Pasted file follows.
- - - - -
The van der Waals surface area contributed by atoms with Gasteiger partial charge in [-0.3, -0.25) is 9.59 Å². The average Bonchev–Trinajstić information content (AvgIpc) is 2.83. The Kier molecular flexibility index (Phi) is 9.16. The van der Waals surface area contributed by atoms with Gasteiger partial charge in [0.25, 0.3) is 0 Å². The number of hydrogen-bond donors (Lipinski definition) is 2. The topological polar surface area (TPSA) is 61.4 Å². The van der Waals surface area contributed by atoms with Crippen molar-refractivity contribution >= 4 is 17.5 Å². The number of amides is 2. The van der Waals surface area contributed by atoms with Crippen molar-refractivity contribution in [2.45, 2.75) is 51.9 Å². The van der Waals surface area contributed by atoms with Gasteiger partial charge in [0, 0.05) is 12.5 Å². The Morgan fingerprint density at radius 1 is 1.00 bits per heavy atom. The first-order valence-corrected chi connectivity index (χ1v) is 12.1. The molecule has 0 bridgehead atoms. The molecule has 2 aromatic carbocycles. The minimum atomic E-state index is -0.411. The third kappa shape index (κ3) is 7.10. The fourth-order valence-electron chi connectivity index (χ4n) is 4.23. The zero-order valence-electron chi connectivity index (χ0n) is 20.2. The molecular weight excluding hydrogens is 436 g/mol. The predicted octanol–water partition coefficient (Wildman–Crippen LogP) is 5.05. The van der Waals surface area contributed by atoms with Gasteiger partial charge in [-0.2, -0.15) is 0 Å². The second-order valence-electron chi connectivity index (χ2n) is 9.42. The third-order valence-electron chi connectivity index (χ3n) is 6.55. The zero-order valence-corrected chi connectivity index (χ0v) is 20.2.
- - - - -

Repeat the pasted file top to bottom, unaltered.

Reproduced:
The van der Waals surface area contributed by atoms with Gasteiger partial charge in [-0.3, -0.25) is 9.59 Å². The average Bonchev–Trinajstić information content (AvgIpc) is 2.83. The Kier molecular flexibility index (Phi) is 9.16. The van der Waals surface area contributed by atoms with Gasteiger partial charge in [0.25, 0.3) is 0 Å². The number of hydrogen-bond donors (Lipinski definition) is 2. The topological polar surface area (TPSA) is 61.4 Å². The van der Waals surface area contributed by atoms with Crippen molar-refractivity contribution >= 4 is 17.5 Å². The number of amides is 2. The van der Waals surface area contributed by atoms with Crippen molar-refractivity contribution in [2.45, 2.75) is 51.9 Å². The van der Waals surface area contributed by atoms with Gasteiger partial charge in [0, 0.05) is 12.5 Å². The Morgan fingerprint density at radius 1 is 1.00 bits per heavy atom. The first-order valence-corrected chi connectivity index (χ1v) is 12.1. The molecule has 0 bridgehead atoms. The molecule has 2 aromatic carbocycles. The minimum atomic E-state index is -0.411. The third kappa shape index (κ3) is 7.10. The fourth-order valence-electron chi connectivity index (χ4n) is 4.23. The zero-order valence-electron chi connectivity index (χ0n) is 20.2. The molecular weight excluding hydrogens is 436 g/mol. The predicted octanol–water partition coefficient (Wildman–Crippen LogP) is 5.05. The van der Waals surface area contributed by atoms with Gasteiger partial charge in [-0.2, -0.15) is 0 Å². The second-order valence-electron chi connectivity index (χ2n) is 9.42. The third-order valence-electron chi connectivity index (χ3n) is 6.55. The zero-order valence-corrected chi connectivity index (χ0v) is 20.2.